Friday, February 27, 2009

Results, sort of

So I called the doctor’s office to find out the results from Sweetsie’s lab work and the nurse told me that the test for wheat came back negative but the one for milk came back positive, “So she should avoid all milk,” she said, “and that means everything, including butter, buttermilk, casein, cheese, cream cottage cheese, curds, ghee, hydrolysates, lactoalbum, lactoglobulin, lactose, all forms of milk—malted, powdered, evaporated, condensed, goat’s—rennet casein, sour cream, whey, and yogurt.”

When I got off the phone, I freaked, phoned some friends and my mom, freaked some more, and then tried to forget about the fact that the whole bottom shelf of my refrigerator was filled with white foods (milk, cream, butter, cheese, yogurt) while I helped the kids with their chores and studies. But after sending them out to play, I took up the freaking out where I had left off. I decided that I had too many questions about the whole diagnosis, so I called the doctor and made an appointment to chat with him for later that afternoon.

The doctor, who I finally got to see after waiting for an hour (I’m really not at all resentful), said that he doesn’t really think she has a milk allergy. Excuse me? Do they blithely inform all their patients of false information? He said that the positive result was a weak positive, and therefore possibly a false positive. Once he realized that I wasn’t going to be satisfied with simple answers and that I knew a bit of information myself (“Whatever you’ve been reading is right on the money...”), we had a good conversation, brainstorming the problem from all angles.

The verdict is this: omit milk from her diet for two-plus weeks and then return to the office to reintroduce milk using lactaid milk to rule out the possibility of a lactose intolerance. If we don’t notice any difference in her energy levels/crankiness and/or she has no trouble drinking the milk, then he recommends that she see a GI specialist to run some tests for celiac disease (intolerance for gluten, not to be confused with a wheat allergy).

On the way home I stopped by the grocery store and purchased milks—soy, rice, and coconut—as well as some old bananas to add to her smoothies and some nuts and a bag of pretzels for her own special snacks when she can’t have what everyone else is having. (Re the spending freeze, for those of you ready to pounce: this is medical.) However, we’re not cutting out the milk until after we celebrate her birthday today (one day early due to some other weekend plans) because she’s requested Lucky Charms for breakfast and ice cream cones for dessert.

I’m only partially freaking out at this point. Maybe it’s not a milk allergy (though I’d definitely prefer a milk allergy to celiac disease), but on the other hand, if she shows marked improvement without the milk, then that would be good news, too. I hate to think that we’ve been pumping her with milk for the last five years and subsequently making her miserable.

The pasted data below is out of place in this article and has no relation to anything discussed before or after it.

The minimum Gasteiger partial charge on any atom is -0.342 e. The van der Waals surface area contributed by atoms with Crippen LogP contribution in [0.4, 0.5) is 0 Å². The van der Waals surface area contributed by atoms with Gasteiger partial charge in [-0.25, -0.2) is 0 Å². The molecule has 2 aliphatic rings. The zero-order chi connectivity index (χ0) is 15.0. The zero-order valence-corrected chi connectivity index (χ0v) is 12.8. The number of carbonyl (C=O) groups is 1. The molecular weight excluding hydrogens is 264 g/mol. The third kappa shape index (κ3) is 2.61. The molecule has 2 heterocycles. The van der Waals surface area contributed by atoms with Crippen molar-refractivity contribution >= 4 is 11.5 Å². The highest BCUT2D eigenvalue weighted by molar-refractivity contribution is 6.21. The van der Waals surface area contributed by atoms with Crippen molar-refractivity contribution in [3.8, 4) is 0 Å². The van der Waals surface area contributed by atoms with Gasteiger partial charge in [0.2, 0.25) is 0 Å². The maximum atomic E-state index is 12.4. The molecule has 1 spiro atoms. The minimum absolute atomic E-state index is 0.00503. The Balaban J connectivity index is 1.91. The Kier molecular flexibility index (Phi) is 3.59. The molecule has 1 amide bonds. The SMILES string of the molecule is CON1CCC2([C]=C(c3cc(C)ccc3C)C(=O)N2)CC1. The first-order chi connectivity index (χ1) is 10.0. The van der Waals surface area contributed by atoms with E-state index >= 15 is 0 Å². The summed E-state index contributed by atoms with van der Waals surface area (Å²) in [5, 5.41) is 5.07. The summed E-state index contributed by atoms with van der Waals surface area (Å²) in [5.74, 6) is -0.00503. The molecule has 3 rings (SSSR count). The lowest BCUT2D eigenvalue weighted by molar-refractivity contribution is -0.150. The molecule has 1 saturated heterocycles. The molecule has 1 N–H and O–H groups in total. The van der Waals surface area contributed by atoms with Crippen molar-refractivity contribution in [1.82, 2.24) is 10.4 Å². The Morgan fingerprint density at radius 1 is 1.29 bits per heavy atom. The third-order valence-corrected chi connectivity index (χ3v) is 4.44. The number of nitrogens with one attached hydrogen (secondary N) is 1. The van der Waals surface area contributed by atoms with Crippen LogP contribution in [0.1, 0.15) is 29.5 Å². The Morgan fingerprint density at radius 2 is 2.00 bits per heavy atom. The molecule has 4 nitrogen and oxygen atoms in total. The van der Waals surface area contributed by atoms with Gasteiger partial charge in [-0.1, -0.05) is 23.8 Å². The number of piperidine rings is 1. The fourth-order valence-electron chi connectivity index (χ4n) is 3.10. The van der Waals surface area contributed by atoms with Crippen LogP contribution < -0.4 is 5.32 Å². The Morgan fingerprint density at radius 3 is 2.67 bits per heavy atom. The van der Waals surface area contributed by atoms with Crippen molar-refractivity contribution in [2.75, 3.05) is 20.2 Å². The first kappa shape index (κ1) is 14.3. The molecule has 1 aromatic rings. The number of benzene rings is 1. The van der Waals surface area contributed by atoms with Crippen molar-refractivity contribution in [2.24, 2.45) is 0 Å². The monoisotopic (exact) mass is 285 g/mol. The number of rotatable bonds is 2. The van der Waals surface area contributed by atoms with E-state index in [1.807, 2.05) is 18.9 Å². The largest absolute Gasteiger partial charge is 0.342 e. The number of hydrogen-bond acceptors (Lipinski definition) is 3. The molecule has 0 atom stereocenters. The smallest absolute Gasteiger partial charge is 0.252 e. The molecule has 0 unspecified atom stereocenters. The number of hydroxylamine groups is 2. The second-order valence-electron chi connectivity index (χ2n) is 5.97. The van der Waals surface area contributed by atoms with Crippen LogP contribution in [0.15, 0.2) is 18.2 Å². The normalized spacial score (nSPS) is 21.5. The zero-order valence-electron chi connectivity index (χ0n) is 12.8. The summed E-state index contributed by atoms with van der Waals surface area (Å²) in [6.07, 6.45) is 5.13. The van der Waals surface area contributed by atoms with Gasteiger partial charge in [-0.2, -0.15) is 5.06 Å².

Wednesday, February 25, 2009

An afternoon in my kitchen

I had a horrible time in the kitchen yesterday afternoon. Everything went wrong. It all started with The Baby Nickel. He was tired and needed a nap (or maybe, I needed him to take a nap), but even after forty-five minutes of flopping about beside me on the bed (while I finished reading See You In A Hundred Years—a book that partly inspired and mostly irritated me), he didn’t go to sleep. I had hoped to write and was plenty annoyed about his wide-open blue eyes. They were pretty, but at that time of day I think he’s cuter with his eyes shut.

I came downstairs, made coffee, and decided to make Deb’s Hazelnut Brown Butter Cake, except I didn’t have any hazelnuts so I substituted pecans. The recipe said to toast the pecans, but I burned them. The second time around I scorched them.

The Baby Nickel and Sweetsie were hovering close by, trying to get as near me as possible, climbing stools, chattering away, picking up utensils and lifting lids, and generally disturbing my (what was becoming sparse) mental peace, but it wasn’t until I was dumping the second ruined batch of pecans into the compost, that I blew a gasket. I started yelling, I AM SO MAD. I CAN’T BELIEVE I DID THAT! GET AWAY FROM ME! And once I started I couldn’t stop, though I did have the presence of mind to clarify myself to my wary offspring: I AM NOT MAD AT YOU! I AM MAD AT MYSELF! EVERYONE GET AWAY FROM ME! OUT OF THE KITCHEN! GO! GET OUT OF HERE! Nickel backed up a little, hovering around the kitchen’s periphery, giggling nervously, and Sweetsie made a beeline to her bedroom where she listened to her tapes, sucked her thumb and twiddled her spit rag. (Later when I went up to apologize for my outburst, she turned her back and wouldn’t talk. I wonder how many therapy sessions she’ll need as a result of that little outburst of mine.)

The third time I tried to toast the pecans, they did not burn. But that was mostly because they didn’t even get toasted, just barely heated through, but by that point I didn’t care—they weren’t burned, and that was what mattered.